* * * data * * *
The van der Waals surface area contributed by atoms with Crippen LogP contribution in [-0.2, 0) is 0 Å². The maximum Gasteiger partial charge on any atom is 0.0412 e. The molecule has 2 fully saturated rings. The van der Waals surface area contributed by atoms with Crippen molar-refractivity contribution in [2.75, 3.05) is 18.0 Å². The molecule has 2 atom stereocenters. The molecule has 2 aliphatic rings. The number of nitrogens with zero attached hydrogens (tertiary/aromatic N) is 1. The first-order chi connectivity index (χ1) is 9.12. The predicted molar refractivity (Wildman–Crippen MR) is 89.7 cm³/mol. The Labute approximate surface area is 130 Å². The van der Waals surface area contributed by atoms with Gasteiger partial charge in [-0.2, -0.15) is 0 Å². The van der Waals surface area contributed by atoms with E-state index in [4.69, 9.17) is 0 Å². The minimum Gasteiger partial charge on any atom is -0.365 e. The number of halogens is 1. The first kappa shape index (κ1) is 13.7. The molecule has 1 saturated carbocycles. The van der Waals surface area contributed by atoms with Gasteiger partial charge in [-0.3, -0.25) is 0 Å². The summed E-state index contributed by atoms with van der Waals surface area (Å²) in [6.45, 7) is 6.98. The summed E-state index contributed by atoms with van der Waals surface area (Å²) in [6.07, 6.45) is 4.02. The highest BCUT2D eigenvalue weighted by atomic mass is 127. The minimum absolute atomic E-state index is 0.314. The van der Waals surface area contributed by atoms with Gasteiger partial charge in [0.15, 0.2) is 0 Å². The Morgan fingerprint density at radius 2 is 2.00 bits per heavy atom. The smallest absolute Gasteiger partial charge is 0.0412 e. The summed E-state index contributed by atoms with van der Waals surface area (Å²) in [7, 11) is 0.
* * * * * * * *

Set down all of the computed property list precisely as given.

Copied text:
The van der Waals surface area contributed by atoms with Crippen LogP contribution in [-0.2, 0) is 0 Å². The maximum Gasteiger partial charge on any atom is 0.0412 e. The molecule has 2 fully saturated rings. The van der Waals surface area contributed by atoms with Crippen molar-refractivity contribution in [2.75, 3.05) is 18.0 Å². The molecule has 2 atom stereocenters. The molecule has 2 aliphatic rings. The number of nitrogens with zero attached hydrogens (tertiary/aromatic N) is 1. The first-order chi connectivity index (χ1) is 9.12. The predicted molar refractivity (Wildman–Crippen MR) is 89.7 cm³/mol. The Labute approximate surface area is 130 Å². The van der Waals surface area contributed by atoms with Gasteiger partial charge in [-0.2, -0.15) is 0 Å². The van der Waals surface area contributed by atoms with E-state index in [4.69, 9.17) is 0 Å². The minimum Gasteiger partial charge on any atom is -0.365 e. The number of halogens is 1. The first kappa shape index (κ1) is 13.7. The molecule has 1 saturated carbocycles. The van der Waals surface area contributed by atoms with Gasteiger partial charge in [-0.3, -0.25) is 0 Å². The summed E-state index contributed by atoms with van der Waals surface area (Å²) in [6.45, 7) is 6.98. The summed E-state index contributed by atoms with van der Waals surface area (Å²) in [6.07, 6.45) is 4.02. The highest BCUT2D eigenvalue weighted by atomic mass is 127. The minimum absolute atomic E-state index is 0.314. The van der Waals surface area contributed by atoms with Gasteiger partial charge in [0.15, 0.2) is 0 Å². The Morgan fingerprint density at radius 2 is 2.00 bits per heavy atom. The smallest absolute Gasteiger partial charge is 0.0412 e. The summed E-state index contributed by atoms with van der Waals surface area (Å²) in [7, 11) is 0.